July 18, 1787 (Click to read Madison’s notes on the day’s debate)
Today was more harmonious but not without debate. The delegates agreed that the president would have veto power over Congress but that a 2/3 vote of the legislature could override the veto. They considered but remained deadlocked on who — executive v. Senate — would appoint the judges. They agreed to create district courts under the Supreme Court and began considering the need for republican governments in all of the states.
Influences on the Delegates
Most of the delegates relied on their experience in the states. For instance, Gorham said Massachusetts’ approach to the judiciary worked well.
Mr. GORHAM moved, “that the Judges be nominated and appointed by the Executive, by and with the advice and consent of the second branch; and every such nomination shall be made at least — days prior to such appointment.” This mode, he said, had been ratified by the experience of a hundred and forty years in Massachusetts. If the appointment should be left to either branch of the Legislature it will be a mere piece of jobbing.
Regarding the appointment of judges, Madison proposed what was very close to what eventually was included in the Constitution, but it was not ratified just yet.
Mr. MADISON moved, “that the Judges should be nominated by the Executive, and such nomination should become an appointment if not disagreed to within — days by two-thirds of the second branch.”
Since the delegates considered judges and the lower courts, today’s session is one where the Bible could have come up. Specifically, the example of Moses and the advice he received from his father-in-law Jethro to set up judges to handle the disputes of the people would have been relevant. Some delegates didn’t want lower federal courts, they wanted the state courts to handle lesser matters. However, no one raised the experience of the Hebrews or the authority of the Bible. They looked to their own experience or what seemed proper and wise in their own eyes.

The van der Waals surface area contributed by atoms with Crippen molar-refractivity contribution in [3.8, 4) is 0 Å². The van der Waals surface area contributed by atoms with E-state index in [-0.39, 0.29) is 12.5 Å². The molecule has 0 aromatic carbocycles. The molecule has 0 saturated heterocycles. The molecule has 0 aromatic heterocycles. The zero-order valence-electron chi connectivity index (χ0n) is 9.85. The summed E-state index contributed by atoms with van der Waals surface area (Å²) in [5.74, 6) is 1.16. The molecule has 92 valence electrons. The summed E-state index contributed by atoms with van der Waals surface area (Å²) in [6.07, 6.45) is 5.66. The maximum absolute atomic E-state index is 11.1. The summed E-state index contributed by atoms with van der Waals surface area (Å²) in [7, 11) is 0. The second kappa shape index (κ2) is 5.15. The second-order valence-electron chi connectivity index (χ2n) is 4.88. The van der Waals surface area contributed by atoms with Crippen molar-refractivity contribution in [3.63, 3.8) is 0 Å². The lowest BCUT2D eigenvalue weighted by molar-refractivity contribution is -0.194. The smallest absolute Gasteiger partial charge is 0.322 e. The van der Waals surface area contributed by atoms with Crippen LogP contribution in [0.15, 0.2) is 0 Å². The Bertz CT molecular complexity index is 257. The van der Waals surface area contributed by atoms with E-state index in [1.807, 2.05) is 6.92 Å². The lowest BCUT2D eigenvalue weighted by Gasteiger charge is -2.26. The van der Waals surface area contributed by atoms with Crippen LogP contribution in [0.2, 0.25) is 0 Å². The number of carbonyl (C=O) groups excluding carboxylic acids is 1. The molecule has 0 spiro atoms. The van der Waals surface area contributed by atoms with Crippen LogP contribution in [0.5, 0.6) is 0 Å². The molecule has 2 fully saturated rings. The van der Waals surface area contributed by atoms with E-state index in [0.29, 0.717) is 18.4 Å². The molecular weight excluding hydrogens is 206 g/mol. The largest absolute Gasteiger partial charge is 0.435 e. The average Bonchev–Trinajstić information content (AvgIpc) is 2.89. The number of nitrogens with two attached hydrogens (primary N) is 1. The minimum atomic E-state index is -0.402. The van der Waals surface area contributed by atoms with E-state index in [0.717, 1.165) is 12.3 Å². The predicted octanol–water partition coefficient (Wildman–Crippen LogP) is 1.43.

If David Barton’s assertions about the biblical basis of the Constitution are true, one would expect to see more references to the Bible. One would expect some delegate or delegates to regularly use the Bible as an authority and a basis for the opinions expressed. However, reading through the debates makes it abundantly clear that the Bible was not used as a source of ideas or authority in any obvious way.
1787 Constitutional Convention Series
To read my series examining the proceedings of the Constitution Convention, click here. In this series, I am writing about any obvious influences on the development of the Constitution which were mentioned by the delegates to the Convention. Specifically, I am testing David Barton’s claim that “every clause” of the Constitution is based on biblical principles. Thus far, I have found nothing supporting the claim. However, stay tuned, the series will run until mid-September.
Constitutional Convention Series (click the link)
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